A good pre-clinical psoriasis model should obviously re-capitulate the key features of the clinical disease in humans. Therefore, a plausible model will exhibit the following criteria:
From a commercial viewpoint, other criteria can be added to the list such as the chosen model should also be rapid, convenient and cost effective for screening psoriatic drugs. To date, this has been an aspect that researchers have struggled with and many utilize complex and costly xenograft and trasngenic models.
Topical treatment of skin with Aldara, a cream preparation containing 5% imiquimod (IMQ), results in tumor regression in up to 90% of patients with non-melanoma skin cancer. IMQ is a ligand for the toll-like receptors TLR7 and TLR8. It is a potent immune activator that is commonly used for virus-associated skin abnormalities and cancerous lesions. It exacerbates psoriasis at both the local treated areas as well as distant sites, which has led to the development of a pre-clinical model of psoriasis using topically applied Aldara cream. The anti-tumor and anti-viral effects of IMQ are mostly mediated by activation of TLR7 and TLR8 expressed by monocytes, macrophages and dendritic cells producing pro-inflammatory cytokines and chemokines. Application of Aldara on the ears and back of mice results in the development of psoriasis-like lesions within 5 days of application and is underpinned by an influx of various cells as well as hyperplasia of the epidermis.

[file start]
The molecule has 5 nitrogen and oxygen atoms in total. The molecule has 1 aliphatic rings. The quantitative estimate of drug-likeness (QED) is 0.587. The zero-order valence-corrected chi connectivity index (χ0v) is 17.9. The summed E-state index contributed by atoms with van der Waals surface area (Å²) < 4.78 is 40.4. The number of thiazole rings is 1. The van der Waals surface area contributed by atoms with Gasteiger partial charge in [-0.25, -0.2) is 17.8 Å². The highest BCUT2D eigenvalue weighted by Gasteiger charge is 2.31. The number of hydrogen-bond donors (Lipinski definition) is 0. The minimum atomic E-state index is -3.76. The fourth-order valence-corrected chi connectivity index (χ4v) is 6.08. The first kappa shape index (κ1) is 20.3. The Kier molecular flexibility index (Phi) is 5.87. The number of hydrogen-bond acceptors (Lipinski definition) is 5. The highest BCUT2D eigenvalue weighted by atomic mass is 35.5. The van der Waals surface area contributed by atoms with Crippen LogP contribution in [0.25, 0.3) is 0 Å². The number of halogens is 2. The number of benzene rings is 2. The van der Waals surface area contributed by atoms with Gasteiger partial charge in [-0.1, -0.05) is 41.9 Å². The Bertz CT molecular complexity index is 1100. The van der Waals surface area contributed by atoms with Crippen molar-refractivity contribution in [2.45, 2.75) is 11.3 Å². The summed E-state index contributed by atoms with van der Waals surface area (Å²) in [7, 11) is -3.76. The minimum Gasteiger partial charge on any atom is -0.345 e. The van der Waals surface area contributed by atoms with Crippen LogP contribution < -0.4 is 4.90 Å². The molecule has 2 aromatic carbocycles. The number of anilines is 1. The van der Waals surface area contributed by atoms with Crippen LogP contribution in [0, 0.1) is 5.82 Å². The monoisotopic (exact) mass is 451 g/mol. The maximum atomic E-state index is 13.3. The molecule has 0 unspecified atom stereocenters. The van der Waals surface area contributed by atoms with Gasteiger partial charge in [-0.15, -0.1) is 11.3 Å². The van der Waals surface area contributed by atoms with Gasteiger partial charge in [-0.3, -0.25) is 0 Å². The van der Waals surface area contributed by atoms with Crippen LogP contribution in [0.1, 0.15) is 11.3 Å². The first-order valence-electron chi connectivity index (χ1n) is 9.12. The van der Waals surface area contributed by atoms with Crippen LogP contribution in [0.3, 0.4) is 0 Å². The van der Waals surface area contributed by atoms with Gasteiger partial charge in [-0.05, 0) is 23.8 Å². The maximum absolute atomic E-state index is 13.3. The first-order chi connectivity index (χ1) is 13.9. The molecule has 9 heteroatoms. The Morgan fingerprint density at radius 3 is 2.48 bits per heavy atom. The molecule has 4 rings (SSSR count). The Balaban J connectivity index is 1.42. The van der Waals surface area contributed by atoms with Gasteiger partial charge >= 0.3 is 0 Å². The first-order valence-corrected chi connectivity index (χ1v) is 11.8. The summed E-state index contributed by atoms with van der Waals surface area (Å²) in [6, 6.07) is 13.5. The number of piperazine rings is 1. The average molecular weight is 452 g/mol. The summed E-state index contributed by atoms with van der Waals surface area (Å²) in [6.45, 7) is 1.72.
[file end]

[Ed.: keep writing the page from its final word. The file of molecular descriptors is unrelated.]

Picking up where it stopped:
Although it is recognized that mouse skin differs from human skin in several ways, a recent study employing functional genomics methods has revealed many similaries between human psoriais and mouse models across thousands of genes thus supporting the use of preclinical models to screen anti-psoriatic compounds. Over 50,000 transcripts represented on the Affymetrix Human genome were compared to corresponding orthologues in the Affymetric Mouse genome. This comparative study demonstrated that there was high correlation between psoriatic gene expression in human psoriatic skin samples in comparison to the IMQ-induced psoriasis model. In particular, these similarities were related to genes responsible for epidermal development and keratinization.
The IMQ-induced psoriasis model represents a simply, rapid and cost effective method of inducing psoriasis in mice, which avoids the expense and labor intensive breeding programs, which are required for producing the keratinocyte transgenic mouse lines (e.g. K14-AREG, K5-Stat3C or K5-TGFb1) or the complexity and expertise required for the xenograft models. Furthermore, some of these transgenic mouse lines suffer from shortened life span due to stunted growth and severe psoriatic skin lesions as a result of the genetic modification, thus rendering them less amenable to therapeutic intervention.